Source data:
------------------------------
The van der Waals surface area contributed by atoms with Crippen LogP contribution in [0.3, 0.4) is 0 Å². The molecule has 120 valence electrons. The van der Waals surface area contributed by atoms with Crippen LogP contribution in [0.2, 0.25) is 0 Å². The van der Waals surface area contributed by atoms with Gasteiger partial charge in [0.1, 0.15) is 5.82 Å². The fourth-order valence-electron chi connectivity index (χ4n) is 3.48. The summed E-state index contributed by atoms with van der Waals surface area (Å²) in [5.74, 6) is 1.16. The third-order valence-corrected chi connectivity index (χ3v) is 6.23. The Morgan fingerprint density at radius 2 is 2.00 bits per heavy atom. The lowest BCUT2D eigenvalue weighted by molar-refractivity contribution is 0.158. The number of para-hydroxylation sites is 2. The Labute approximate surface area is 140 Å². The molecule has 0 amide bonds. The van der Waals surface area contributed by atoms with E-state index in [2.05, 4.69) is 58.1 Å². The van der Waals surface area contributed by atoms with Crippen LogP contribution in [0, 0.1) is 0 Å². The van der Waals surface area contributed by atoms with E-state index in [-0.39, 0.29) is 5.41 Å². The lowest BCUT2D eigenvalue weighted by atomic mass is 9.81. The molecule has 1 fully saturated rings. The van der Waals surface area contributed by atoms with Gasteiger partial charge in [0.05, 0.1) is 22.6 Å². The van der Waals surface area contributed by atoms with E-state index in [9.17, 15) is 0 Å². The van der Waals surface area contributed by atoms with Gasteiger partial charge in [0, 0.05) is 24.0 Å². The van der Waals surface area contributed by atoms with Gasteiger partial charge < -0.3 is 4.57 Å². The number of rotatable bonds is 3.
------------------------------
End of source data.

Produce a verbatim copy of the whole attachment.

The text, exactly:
The van der Waals surface area contributed by atoms with Crippen LogP contribution in [0.3, 0.4) is 0 Å². The molecule has 120 valence electrons. The van der Waals surface area contributed by atoms with Crippen LogP contribution in [0.2, 0.25) is 0 Å². The van der Waals surface area contributed by atoms with Gasteiger partial charge in [0.1, 0.15) is 5.82 Å². The fourth-order valence-electron chi connectivity index (χ4n) is 3.48. The summed E-state index contributed by atoms with van der Waals surface area (Å²) in [5.74, 6) is 1.16. The third-order valence-corrected chi connectivity index (χ3v) is 6.23. The Morgan fingerprint density at radius 2 is 2.00 bits per heavy atom. The lowest BCUT2D eigenvalue weighted by molar-refractivity contribution is 0.158. The number of para-hydroxylation sites is 2. The Labute approximate surface area is 140 Å². The molecule has 0 amide bonds. The van der Waals surface area contributed by atoms with E-state index in [2.05, 4.69) is 58.1 Å². The van der Waals surface area contributed by atoms with Crippen LogP contribution in [0, 0.1) is 0 Å². The van der Waals surface area contributed by atoms with E-state index in [-0.39, 0.29) is 5.41 Å². The lowest BCUT2D eigenvalue weighted by atomic mass is 9.81. The molecule has 1 fully saturated rings. The van der Waals surface area contributed by atoms with Gasteiger partial charge in [0.05, 0.1) is 22.6 Å². The van der Waals surface area contributed by atoms with E-state index in [9.17, 15) is 0 Å². The van der Waals surface area contributed by atoms with Gasteiger partial charge in [0, 0.05) is 24.0 Å². The van der Waals surface area contributed by atoms with Gasteiger partial charge < -0.3 is 4.57 Å². The number of rotatable bonds is 3.